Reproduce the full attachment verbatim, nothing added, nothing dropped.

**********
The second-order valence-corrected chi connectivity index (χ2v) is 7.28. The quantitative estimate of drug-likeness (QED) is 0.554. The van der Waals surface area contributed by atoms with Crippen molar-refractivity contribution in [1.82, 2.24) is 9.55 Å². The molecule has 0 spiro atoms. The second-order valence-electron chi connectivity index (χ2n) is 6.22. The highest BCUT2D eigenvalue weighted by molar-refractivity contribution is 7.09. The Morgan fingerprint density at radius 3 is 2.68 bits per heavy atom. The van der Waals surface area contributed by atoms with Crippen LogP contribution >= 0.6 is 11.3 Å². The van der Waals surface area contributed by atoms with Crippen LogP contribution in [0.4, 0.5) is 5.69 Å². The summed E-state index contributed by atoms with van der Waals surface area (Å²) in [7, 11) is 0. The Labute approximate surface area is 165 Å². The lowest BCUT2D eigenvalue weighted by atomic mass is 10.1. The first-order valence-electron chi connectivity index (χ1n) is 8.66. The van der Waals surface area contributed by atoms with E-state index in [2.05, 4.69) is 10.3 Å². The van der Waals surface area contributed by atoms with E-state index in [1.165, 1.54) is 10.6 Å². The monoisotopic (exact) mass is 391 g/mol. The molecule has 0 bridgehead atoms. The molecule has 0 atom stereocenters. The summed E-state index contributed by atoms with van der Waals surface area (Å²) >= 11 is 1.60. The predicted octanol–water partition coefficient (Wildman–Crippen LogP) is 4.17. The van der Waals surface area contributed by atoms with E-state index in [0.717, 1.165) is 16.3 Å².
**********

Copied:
The second-order valence-corrected chi connectivity index (χ2v) is 7.28. The quantitative estimate of drug-likeness (QED) is 0.554. The van der Waals surface area contributed by atoms with Crippen molar-refractivity contribution in [1.82, 2.24) is 9.55 Å². The molecule has 0 spiro atoms. The second-order valence-electron chi connectivity index (χ2n) is 6.22. The highest BCUT2D eigenvalue weighted by molar-refractivity contribution is 7.09. The Morgan fingerprint density at radius 3 is 2.68 bits per heavy atom. The van der Waals surface area contributed by atoms with Crippen LogP contribution >= 0.6 is 11.3 Å². The van der Waals surface area contributed by atoms with Crippen LogP contribution in [0.4, 0.5) is 5.69 Å². The summed E-state index contributed by atoms with van der Waals surface area (Å²) in [7, 11) is 0. The Labute approximate surface area is 165 Å². The lowest BCUT2D eigenvalue weighted by atomic mass is 10.1. The first-order valence-electron chi connectivity index (χ1n) is 8.66. The van der Waals surface area contributed by atoms with E-state index in [2.05, 4.69) is 10.3 Å². The van der Waals surface area contributed by atoms with E-state index in [1.165, 1.54) is 10.6 Å². The monoisotopic (exact) mass is 391 g/mol. The molecule has 0 bridgehead atoms. The molecule has 0 atom stereocenters. The summed E-state index contributed by atoms with van der Waals surface area (Å²) >= 11 is 1.60. The predicted octanol–water partition coefficient (Wildman–Crippen LogP) is 4.17. The van der Waals surface area contributed by atoms with E-state index in [0.717, 1.165) is 16.3 Å².